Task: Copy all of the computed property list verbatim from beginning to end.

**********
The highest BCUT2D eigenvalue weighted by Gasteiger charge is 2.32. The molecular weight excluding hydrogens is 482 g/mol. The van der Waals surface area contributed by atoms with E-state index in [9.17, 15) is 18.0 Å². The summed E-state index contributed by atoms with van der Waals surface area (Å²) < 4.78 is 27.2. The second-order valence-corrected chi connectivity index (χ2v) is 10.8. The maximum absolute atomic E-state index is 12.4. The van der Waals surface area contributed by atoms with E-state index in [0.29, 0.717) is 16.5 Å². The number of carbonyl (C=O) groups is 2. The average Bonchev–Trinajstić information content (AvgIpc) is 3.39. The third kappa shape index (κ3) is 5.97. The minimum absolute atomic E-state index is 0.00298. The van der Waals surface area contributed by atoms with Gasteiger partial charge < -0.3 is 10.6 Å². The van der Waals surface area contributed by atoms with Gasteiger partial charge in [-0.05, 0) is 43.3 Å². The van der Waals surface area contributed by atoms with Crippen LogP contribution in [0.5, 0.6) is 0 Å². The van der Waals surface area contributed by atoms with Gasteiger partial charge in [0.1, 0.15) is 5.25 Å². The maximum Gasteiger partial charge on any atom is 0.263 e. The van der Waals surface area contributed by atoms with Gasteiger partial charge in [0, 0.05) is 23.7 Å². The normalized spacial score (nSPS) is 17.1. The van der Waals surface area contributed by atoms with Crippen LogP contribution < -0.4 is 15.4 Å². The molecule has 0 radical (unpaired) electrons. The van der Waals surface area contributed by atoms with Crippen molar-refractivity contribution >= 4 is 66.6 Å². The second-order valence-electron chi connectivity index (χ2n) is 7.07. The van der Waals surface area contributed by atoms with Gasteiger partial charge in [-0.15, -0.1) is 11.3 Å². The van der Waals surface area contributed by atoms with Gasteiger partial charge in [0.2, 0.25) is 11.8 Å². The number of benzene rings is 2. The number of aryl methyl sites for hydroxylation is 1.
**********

The highest BCUT2D eigenvalue weighted by Gasteiger charge is 2.32. The molecular weight excluding hydrogens is 482 g/mol. The van der Waals surface area contributed by atoms with E-state index in [9.17, 15) is 18.0 Å². The summed E-state index contributed by atoms with van der Waals surface area (Å²) < 4.78 is 27.2. The second-order valence-corrected chi connectivity index (χ2v) is 10.8. The maximum absolute atomic E-state index is 12.4. The van der Waals surface area contributed by atoms with E-state index in [0.29, 0.717) is 16.5 Å². The number of carbonyl (C=O) groups is 2. The average Bonchev–Trinajstić information content (AvgIpc) is 3.39. The third kappa shape index (κ3) is 5.97. The minimum absolute atomic E-state index is 0.00298. The van der Waals surface area contributed by atoms with Gasteiger partial charge < -0.3 is 10.6 Å². The van der Waals surface area contributed by atoms with Gasteiger partial charge in [-0.05, 0) is 43.3 Å². The van der Waals surface area contributed by atoms with Crippen LogP contribution in [0.5, 0.6) is 0 Å². The van der Waals surface area contributed by atoms with Gasteiger partial charge in [0.1, 0.15) is 5.25 Å². The maximum Gasteiger partial charge on any atom is 0.263 e. The van der Waals surface area contributed by atoms with Gasteiger partial charge in [0, 0.05) is 23.7 Å². The normalized spacial score (nSPS) is 17.1. The van der Waals surface area contributed by atoms with Crippen LogP contribution < -0.4 is 15.4 Å². The molecule has 0 radical (unpaired) electrons. The van der Waals surface area contributed by atoms with Crippen molar-refractivity contribution >= 4 is 66.6 Å². The second-order valence-electron chi connectivity index (χ2n) is 7.07. The van der Waals surface area contributed by atoms with Gasteiger partial charge in [-0.15, -0.1) is 11.3 Å². The van der Waals surface area contributed by atoms with Gasteiger partial charge in [0.2, 0.25) is 11.8 Å². The number of benzene rings is 2. The number of aryl methyl sites for hydroxylation is 1.